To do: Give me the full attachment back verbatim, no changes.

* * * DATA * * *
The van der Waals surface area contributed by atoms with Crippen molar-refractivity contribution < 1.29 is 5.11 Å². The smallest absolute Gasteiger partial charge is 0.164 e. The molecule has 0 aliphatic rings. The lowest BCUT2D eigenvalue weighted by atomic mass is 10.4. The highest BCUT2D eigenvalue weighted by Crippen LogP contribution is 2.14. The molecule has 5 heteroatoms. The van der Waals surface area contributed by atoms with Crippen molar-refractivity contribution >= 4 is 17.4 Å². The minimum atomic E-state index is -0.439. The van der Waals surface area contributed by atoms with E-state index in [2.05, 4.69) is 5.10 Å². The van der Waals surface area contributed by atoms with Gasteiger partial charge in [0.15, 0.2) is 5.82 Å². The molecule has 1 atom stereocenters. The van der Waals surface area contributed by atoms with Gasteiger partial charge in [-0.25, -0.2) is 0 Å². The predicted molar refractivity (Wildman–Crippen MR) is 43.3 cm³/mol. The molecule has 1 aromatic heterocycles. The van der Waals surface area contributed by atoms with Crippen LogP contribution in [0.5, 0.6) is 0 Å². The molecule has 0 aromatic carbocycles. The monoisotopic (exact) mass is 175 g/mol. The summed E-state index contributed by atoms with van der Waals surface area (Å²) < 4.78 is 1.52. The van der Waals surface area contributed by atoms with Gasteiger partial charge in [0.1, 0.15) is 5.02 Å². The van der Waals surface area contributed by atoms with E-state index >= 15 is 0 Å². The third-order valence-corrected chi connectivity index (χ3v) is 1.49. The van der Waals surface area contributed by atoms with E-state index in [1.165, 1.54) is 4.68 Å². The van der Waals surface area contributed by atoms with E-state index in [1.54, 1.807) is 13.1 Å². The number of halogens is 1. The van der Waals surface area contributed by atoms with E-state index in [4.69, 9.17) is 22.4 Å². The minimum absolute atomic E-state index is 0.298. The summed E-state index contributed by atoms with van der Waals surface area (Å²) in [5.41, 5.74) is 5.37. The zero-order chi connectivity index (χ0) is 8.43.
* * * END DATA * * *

The van der Waals surface area contributed by atoms with Crippen molar-refractivity contribution < 1.29 is 5.11 Å². The smallest absolute Gasteiger partial charge is 0.164 e. The molecule has 0 aliphatic rings. The lowest BCUT2D eigenvalue weighted by atomic mass is 10.4. The highest BCUT2D eigenvalue weighted by Crippen LogP contribution is 2.14. The molecule has 5 heteroatoms. The van der Waals surface area contributed by atoms with Crippen molar-refractivity contribution >= 4 is 17.4 Å². The minimum atomic E-state index is -0.439. The van der Waals surface area contributed by atoms with E-state index in [2.05, 4.69) is 5.10 Å². The van der Waals surface area contributed by atoms with Gasteiger partial charge in [0.15, 0.2) is 5.82 Å². The molecule has 1 atom stereocenters. The van der Waals surface area contributed by atoms with Gasteiger partial charge in [-0.25, -0.2) is 0 Å². The predicted molar refractivity (Wildman–Crippen MR) is 43.3 cm³/mol. The molecule has 1 aromatic heterocycles. The van der Waals surface area contributed by atoms with Crippen LogP contribution in [0.5, 0.6) is 0 Å². The molecule has 0 aromatic carbocycles. The monoisotopic (exact) mass is 175 g/mol. The summed E-state index contributed by atoms with van der Waals surface area (Å²) < 4.78 is 1.52. The van der Waals surface area contributed by atoms with Gasteiger partial charge in [0.1, 0.15) is 5.02 Å². The van der Waals surface area contributed by atoms with E-state index >= 15 is 0 Å². The third-order valence-corrected chi connectivity index (χ3v) is 1.49. The van der Waals surface area contributed by atoms with E-state index in [1.165, 1.54) is 4.68 Å². The van der Waals surface area contributed by atoms with E-state index in [1.54, 1.807) is 13.1 Å². The number of halogens is 1. The van der Waals surface area contributed by atoms with E-state index in [4.69, 9.17) is 22.4 Å². The minimum absolute atomic E-state index is 0.298. The summed E-state index contributed by atoms with van der Waals surface area (Å²) in [5.41, 5.74) is 5.37. The zero-order chi connectivity index (χ0) is 8.43.